The two sons were among the dead, Mr. Khanzada said. Six police officers were wounded, and some of the attackers escaped, according to the police.

Commuters in Karachi last week passed a mosque run by Ahle Sunnat Wal Jamaat, a group that is ostensibly banned by Pakistan.Extremists Make Inroads in Pakistan’s Diverse SouthJULY 15, 2014
Lashkar-e-Jhangvi has claimed responsibility for the deaths of hundreds of Shiites, including two bombings in the western city of Quetta in early 2013 that killed nearly 200 people. Additionally, Mr. Ishaq was accused of having masterminded a 2009 attack on Sri Lanka’s cricket team in the eastern city of Lahore.

Mr. Ishaq was imprisoned from 1997 to 2011 and had been accused in more than 60 criminal cases, but he was never successfully prosecuted. Analysts called that a reflection of Pakistan’s weak judicial system, in which militants are able to intimidate judges and witnesses, as well as political leaders.

Arif Rafiq, an adjunct fellow at the Washington-based Middle East Institute, who has written extensively on sectarianism and militancy in Pakistan, said Mr. Ishaq’s killing had “significant symbolic value.” His release from prison in 2011 “represented the impunity that anti-Shia terrorists enjoyed in Pakistan,” particularly in Punjab Province, Mr. Rafiq said.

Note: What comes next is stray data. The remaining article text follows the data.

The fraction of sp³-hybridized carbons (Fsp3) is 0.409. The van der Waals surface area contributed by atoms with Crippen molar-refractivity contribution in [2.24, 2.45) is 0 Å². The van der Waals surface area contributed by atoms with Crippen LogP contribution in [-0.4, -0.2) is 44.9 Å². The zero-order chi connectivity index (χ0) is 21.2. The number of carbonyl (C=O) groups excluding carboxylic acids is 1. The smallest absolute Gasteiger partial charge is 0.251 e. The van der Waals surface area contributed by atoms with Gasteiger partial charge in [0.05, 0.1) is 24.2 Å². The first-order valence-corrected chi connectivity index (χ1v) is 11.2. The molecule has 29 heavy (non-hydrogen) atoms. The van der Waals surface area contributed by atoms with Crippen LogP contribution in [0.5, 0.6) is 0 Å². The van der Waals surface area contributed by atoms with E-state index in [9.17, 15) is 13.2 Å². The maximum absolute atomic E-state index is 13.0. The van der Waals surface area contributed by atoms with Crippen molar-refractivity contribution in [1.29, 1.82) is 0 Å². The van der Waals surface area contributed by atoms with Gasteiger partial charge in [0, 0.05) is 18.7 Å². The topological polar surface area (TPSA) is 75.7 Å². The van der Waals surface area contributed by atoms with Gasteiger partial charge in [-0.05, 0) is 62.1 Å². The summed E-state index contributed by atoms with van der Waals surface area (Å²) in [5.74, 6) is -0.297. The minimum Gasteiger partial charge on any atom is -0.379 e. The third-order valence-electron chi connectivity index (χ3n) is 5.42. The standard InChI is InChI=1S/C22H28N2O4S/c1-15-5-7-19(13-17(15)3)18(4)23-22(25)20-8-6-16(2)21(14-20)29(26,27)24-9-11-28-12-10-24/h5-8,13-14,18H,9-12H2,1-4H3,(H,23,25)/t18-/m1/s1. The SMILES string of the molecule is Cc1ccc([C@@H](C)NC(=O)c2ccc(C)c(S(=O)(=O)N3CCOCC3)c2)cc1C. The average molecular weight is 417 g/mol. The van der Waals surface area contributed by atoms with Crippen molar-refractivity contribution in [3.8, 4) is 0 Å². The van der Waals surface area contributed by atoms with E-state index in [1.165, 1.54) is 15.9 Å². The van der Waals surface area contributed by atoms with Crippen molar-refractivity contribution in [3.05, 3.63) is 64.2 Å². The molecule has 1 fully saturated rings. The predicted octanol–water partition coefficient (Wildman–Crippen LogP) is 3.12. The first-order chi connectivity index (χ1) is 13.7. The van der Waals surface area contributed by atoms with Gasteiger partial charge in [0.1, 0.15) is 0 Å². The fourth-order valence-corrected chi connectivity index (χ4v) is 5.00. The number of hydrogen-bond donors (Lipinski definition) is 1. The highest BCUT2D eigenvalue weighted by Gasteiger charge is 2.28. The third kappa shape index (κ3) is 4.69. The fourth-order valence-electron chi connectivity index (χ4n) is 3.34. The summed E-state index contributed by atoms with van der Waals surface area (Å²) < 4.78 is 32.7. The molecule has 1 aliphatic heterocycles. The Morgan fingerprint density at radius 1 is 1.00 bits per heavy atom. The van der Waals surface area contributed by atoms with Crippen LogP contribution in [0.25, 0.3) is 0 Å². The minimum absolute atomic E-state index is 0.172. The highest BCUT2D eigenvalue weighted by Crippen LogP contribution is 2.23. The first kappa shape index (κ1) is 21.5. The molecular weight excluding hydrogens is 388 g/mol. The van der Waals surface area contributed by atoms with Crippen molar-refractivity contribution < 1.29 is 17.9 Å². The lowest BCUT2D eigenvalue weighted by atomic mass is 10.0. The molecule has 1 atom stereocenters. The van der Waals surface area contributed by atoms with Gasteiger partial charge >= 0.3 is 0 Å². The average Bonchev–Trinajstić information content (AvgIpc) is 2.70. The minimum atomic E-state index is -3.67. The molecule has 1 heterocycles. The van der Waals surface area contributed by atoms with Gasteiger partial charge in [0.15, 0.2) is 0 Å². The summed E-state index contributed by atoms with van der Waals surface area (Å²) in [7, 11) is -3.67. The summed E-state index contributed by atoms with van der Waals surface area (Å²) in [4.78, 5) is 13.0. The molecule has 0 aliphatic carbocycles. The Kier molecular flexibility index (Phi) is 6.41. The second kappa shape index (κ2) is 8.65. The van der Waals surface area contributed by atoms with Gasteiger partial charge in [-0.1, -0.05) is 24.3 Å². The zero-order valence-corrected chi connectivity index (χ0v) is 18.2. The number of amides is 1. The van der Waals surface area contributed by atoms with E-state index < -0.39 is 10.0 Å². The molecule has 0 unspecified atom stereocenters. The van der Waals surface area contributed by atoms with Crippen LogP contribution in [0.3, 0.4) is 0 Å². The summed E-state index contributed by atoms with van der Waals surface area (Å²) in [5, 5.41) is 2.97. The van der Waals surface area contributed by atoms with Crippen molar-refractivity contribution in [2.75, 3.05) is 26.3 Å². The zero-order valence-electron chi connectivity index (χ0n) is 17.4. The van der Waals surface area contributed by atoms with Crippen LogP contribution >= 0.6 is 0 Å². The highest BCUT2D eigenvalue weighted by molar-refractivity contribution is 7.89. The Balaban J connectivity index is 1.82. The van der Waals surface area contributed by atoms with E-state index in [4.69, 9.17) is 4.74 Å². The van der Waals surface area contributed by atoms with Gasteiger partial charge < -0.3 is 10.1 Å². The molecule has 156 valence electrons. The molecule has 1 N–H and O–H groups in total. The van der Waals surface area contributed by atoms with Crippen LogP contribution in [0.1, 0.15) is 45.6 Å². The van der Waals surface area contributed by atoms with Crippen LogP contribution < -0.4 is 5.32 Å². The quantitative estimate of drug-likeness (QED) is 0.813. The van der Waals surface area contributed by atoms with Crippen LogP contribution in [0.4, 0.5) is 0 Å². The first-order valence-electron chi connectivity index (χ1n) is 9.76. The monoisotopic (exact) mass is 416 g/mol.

In recent years, however, Mr. Ishaq had been supplanted by a younger generation of militants, Mr. Rafiq said. “Still, his killing is an indication that the Pakistani state is serious about targeting anti-Shia militants,” he said.

Mr. Rafiq noted that Pakistan had seen a substantial decline in sectarian attacks in the past year, since the Pakistani military began an offensive against militant hide-outs in the country’s rugged semiautonomous tribal regions.

Some Pakistanis expressed skepticism about the official account of Mr. Ishaq’s killing, noting that Pakistan, and Punjab Province in particular, has a history of extrajudicial killings of militants by the security forces.

“Malik Ishaq’s killing in a suspect police encounter shows that the state itself does not seem to have faith in its own legal and justice system,” said Omar R. Quraishi, an editor at the ARY News network.